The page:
The London Contemporary Orchestra and Agata Szymczewska gave a fabulous first performance of de sol y grana at the Shoreditch Music Winter Festival last week. Looking forward to the second performance with Southbank Sinfonia in May! In the meantime, there are some nice reviews.
I have been signed to Faber Music. This is a Good Thing.
There are some very nice reviews of last week's SCO concerts!
The shortlists for the British Composer Awards were announced last night, and I'm delighted to be nominated in two categories. Many thanks to the Aronowitz Ensemble for nominating To See the Dark Between and Mr. McFall's Chamber for commissioning and nominating What Shall I Give.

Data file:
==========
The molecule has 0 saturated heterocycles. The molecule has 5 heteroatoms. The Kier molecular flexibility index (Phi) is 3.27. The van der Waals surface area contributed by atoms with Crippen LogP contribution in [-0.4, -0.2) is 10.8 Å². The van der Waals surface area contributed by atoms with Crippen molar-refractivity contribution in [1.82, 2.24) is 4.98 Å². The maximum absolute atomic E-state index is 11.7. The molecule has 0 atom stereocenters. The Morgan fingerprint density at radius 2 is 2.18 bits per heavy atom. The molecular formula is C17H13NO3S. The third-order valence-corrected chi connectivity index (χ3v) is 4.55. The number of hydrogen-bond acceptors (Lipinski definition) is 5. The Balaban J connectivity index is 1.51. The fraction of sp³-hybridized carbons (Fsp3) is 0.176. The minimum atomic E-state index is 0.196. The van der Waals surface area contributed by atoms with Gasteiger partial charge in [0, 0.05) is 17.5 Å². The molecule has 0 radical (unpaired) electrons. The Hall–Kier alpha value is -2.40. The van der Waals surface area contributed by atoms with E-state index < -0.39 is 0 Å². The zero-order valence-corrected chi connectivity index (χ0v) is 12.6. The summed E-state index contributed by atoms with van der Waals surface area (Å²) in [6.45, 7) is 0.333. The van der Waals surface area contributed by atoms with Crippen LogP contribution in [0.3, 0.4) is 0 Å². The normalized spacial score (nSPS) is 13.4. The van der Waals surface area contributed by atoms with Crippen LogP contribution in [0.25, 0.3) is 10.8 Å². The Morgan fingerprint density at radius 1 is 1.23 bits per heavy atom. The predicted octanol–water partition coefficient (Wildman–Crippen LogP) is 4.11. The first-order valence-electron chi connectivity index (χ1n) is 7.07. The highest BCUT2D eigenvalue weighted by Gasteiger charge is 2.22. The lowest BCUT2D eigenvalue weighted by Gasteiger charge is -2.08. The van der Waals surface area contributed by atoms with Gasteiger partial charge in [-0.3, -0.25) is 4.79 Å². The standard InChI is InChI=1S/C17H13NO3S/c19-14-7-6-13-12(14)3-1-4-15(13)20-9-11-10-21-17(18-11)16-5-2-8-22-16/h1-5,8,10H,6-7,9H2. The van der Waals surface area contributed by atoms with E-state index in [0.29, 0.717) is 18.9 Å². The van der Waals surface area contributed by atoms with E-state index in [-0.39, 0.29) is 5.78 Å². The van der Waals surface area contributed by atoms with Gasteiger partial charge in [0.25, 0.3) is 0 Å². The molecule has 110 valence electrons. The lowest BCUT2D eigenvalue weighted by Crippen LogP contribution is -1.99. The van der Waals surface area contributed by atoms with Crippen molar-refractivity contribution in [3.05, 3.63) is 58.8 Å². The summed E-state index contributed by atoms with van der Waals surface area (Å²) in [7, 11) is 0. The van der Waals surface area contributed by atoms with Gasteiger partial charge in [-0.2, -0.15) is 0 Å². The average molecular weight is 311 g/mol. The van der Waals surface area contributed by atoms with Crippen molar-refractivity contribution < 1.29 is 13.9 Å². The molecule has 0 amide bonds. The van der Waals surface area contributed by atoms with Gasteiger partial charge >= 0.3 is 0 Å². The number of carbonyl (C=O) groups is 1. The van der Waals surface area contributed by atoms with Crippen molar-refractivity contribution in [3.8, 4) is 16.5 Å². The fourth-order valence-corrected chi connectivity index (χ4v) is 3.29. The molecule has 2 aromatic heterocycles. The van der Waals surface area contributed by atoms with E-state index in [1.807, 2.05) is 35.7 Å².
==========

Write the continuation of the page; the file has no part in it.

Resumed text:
I'm on the train back to Manchester after a week with the SCO, who have just given the first three performances of storm, rose, tiger. It never ceases to amaze me how fantastically sensitive (in a good way!) orchestras are, and how a tiny suggestion can radically transform how a entire swathe of music sounds. The SCO are such an enthusiastic and warm collection of musicians; the whole process from first rehearsal to final concert has been a complete pleasure. And what a treat to have three performances! The first was great, but the SCO's interpretation really deepened over the weekend, so that the Aberdeen performance was simply magical (not even diminished by the idiot (me) who dropped his programme very noisily in the quietest bit). And isn't the Music Hall in Aberdeen a lovely venue? I can't believe I'd never been there before. And isn't Robin Ticciati a complete star? And and and. . . (it's been a good week; now I just need to get this violin concerto finished and then maybe my students can expect some essays back.)